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Wednesday, 15 August 2012

Movie review: Salmon Fishing in the Yemen, dir Lasse Hallstrom (2011)

Emily Blunt as Harriet Chetwode-Talbot and Ewan
McGregor as Dr Alfred Jones in Salmon Fishing
in the Yemen
.
Harriet Chetwode-Talbot (Emily Blunt) is a consultant representing a rich Yemeni sheikh (Amr Waked) who has a dream of establishing salmon fishing in his country. Harriet contacts Dr Alfred Jones (Ewan McGregor), a British fisheries expert, to gauge the potential of the project. Fred dismisses the idea until it attracts the attention of Patricia Maxwell (Kristin Scott Thomas), a senior PR operative in the government who is looking for a "good news story" in the region to offset recent adverse exposure. Patricia fast-tracks the idea, and presses Fred's manager, Bernard Sugden (Conleth Hill), to implement it. There are problems but the enterprising trio of Harriet, Fred and Sheikh Mohammed push it forward.

That's the gist of the story and not surprisingly it doesn't really do the film justice. This romantic comedy focuses also on the relationship between Harriet and Fred, which is complicated by the presence of Captain Robert Mayers (Tom Mison), Harriet's boyfriend of a few weeks. Tom is assigned to combat, then goes missing, feared dead. To further complicate matters, Fred has a mild form of autism, like Asperger's syndrome. There's also his unfulfilling relationship with his wife, Mary (Rachel Stirling). Brought together by the ups and downs of trying to realise Sheikh Mohammed's almost impossible dream, Harriet and Fred forge a close bond of trust, especially when Harriet's anxiety over Tom's situation erupts; Fred is compassionate and supportive, and is there for Harriet when she needs help. The bonds of trust thus built qualify Harriet and Fred for romance, especially when they are contrasted with the cynicism displayed by other characters in the film, such as Bernard and Patricia. It's for Harriet and Fred that we barrack, most definitely.

Sheikh Mohammed is a deeply sympathetic character as well. His aspiration for establishing a salmon fishing ground in the Yemen is built on a sincere appreciation for what he thinks the pastime can do for many people; he thinks that it is the kind of Western thing that can add value to the lives of people in his own country. Amr Waked's skillful portrayal of Sheikh Mohammed ensures that this character achieves a firm hold in the viewer's imagination, and in it we also find interesting resonances that draw on ideas of the Middle East, of national development, and of a kind of benevolent absolutism that will also key in with ideas that Western viewers will be familiar with.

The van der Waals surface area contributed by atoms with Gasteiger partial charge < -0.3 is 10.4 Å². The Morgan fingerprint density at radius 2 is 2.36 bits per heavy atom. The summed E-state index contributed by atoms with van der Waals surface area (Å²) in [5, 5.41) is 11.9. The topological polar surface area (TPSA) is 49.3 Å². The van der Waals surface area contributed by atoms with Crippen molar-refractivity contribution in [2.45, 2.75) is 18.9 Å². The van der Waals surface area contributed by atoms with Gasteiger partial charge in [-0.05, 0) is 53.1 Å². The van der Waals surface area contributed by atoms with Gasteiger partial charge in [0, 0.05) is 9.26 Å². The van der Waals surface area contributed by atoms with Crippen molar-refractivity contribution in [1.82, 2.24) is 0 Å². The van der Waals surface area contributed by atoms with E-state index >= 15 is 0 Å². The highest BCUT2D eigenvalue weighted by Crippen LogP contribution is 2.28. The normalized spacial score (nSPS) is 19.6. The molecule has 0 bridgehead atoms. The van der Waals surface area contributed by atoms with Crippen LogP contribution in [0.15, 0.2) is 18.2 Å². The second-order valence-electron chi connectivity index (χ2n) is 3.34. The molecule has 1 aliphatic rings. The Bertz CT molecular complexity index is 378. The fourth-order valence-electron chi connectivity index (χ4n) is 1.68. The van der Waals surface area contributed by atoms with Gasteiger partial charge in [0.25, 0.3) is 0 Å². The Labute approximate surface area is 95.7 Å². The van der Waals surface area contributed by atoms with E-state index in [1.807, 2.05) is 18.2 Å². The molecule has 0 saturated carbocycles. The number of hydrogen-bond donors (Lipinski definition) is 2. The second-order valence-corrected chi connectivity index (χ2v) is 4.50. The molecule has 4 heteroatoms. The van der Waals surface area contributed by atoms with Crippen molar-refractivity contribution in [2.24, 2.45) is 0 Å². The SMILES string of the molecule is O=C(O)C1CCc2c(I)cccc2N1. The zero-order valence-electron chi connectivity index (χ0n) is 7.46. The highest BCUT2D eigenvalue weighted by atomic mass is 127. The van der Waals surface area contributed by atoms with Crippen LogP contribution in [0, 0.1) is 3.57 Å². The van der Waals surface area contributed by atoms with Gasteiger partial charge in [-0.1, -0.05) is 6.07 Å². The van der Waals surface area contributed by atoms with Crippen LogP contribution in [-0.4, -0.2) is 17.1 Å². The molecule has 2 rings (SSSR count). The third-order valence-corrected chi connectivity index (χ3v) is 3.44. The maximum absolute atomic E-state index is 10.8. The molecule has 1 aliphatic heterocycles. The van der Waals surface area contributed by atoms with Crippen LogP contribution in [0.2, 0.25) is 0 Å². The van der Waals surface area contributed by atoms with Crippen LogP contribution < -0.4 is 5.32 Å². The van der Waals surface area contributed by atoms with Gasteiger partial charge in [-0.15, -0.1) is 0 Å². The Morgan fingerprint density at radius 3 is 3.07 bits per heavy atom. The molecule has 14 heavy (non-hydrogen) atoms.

In contrast with this positive character there's Patricia, who is however probably the most complex character in the film. Cynical and competent, Patricia ruthlessly exploits people and situations in order to achieve her professional goals. As a PR flak, her aim is to forge a strong, positive image for the government. If she has to use people like Harriet and Fred to do this, then that's the price of entry into the game. But Patricia is also more than just a foil to Sheikh Mohammed's benevolence and exotic appeal. She is also the mother of at least three children and a woman who thrives in a world dominated by the opposite sex.

Drawn into the moment by the pleasures and professional satisfactions of doing something exceptional and worthwhile, Harriet and Fred build interpersonal ties that are strong and enduring. But this simply could not happen without the exceptionally competent direction of Lasse Hallstrom, who builds a delightful romantic comedy on top of a complex narrative structure. Hallstrom's ability to do both things at once without giving undue importance to either, means the viewer is constantly delighted when watching this lovely movie. It's not the first time Hallstrom has explored ideas around international combat, either. There's also 2010's Dear John, which I reviewed here two years ago. That was also a special movie in its own way. Hallstrom seems to have the knack for bringing out the best in his scripts. He also has the ability to create the kind of special magic that is particular to the medium of film.

1 comment:

Bryce said...

Despite being disturbed by the book, I watched the movie, and this clarified my concerns. As you say, it is a good story, and it's told better in the movie than the book (and it's greatly helped by Kristin Scott Thomas, who is brilliant). But the power of a good story can be used for bad ends. The sheikh, himself a cliche - the charismatic wise man of the East - spouts inane cliches about faith. But in one of the poorest countries in the world, how did he come by his wealth? This character is constructed so that we love him, and this makes us accessories to injustice. The people of Yemen have been shabbily treated - reduced to a caricature - a lovable billionaire sheikh who follows the impossible dream. Thanks for your blog which I follow and enjoy.